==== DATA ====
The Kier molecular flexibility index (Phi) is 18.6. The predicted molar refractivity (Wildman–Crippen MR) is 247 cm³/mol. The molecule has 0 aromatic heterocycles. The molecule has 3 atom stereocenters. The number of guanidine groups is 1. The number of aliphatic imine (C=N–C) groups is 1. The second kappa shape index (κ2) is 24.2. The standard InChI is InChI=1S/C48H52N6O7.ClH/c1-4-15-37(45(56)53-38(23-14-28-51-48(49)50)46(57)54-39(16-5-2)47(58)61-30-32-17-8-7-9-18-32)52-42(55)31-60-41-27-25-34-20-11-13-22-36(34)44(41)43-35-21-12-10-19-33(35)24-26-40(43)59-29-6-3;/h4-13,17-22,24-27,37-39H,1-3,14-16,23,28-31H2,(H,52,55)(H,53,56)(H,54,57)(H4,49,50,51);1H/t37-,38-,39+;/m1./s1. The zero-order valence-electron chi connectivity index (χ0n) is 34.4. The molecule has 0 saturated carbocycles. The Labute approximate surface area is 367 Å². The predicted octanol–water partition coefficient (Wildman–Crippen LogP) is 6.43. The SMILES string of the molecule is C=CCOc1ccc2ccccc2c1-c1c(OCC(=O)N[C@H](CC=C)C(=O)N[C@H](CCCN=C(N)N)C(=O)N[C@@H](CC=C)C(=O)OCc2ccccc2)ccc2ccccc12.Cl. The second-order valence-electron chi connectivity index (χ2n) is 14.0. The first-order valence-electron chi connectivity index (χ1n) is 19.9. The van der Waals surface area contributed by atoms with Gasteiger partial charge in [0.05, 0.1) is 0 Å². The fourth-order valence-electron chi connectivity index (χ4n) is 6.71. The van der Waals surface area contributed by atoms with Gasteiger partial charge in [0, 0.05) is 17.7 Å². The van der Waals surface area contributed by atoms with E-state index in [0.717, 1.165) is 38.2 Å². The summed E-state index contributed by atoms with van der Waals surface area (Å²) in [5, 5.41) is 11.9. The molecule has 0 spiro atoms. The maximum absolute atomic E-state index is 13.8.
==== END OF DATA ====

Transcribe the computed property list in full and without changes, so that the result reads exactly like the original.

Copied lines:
The Kier molecular flexibility index (Phi) is 18.6. The predicted molar refractivity (Wildman–Crippen MR) is 247 cm³/mol. The molecule has 0 aromatic heterocycles. The molecule has 3 atom stereocenters. The number of guanidine groups is 1. The number of aliphatic imine (C=N–C) groups is 1. The second kappa shape index (κ2) is 24.2. The standard InChI is InChI=1S/C48H52N6O7.ClH/c1-4-15-37(45(56)53-38(23-14-28-51-48(49)50)46(57)54-39(16-5-2)47(58)61-30-32-17-8-7-9-18-32)52-42(55)31-60-41-27-25-34-20-11-13-22-36(34)44(41)43-35-21-12-10-19-33(35)24-26-40(43)59-29-6-3;/h4-13,17-22,24-27,37-39H,1-3,14-16,23,28-31H2,(H,52,55)(H,53,56)(H,54,57)(H4,49,50,51);1H/t37-,38-,39+;/m1./s1. The zero-order valence-electron chi connectivity index (χ0n) is 34.4. The molecule has 0 saturated carbocycles. The Labute approximate surface area is 367 Å². The predicted octanol–water partition coefficient (Wildman–Crippen LogP) is 6.43. The SMILES string of the molecule is C=CCOc1ccc2ccccc2c1-c1c(OCC(=O)N[C@H](CC=C)C(=O)N[C@H](CCCN=C(N)N)C(=O)N[C@@H](CC=C)C(=O)OCc2ccccc2)ccc2ccccc12.Cl. The second-order valence-electron chi connectivity index (χ2n) is 14.0. The first-order valence-electron chi connectivity index (χ1n) is 19.9. The van der Waals surface area contributed by atoms with Gasteiger partial charge in [0.05, 0.1) is 0 Å². The fourth-order valence-electron chi connectivity index (χ4n) is 6.71. The van der Waals surface area contributed by atoms with Gasteiger partial charge in [0, 0.05) is 17.7 Å². The van der Waals surface area contributed by atoms with E-state index in [0.717, 1.165) is 38.2 Å². The summed E-state index contributed by atoms with van der Waals surface area (Å²) in [5, 5.41) is 11.9. The molecule has 0 spiro atoms. The maximum absolute atomic E-state index is 13.8.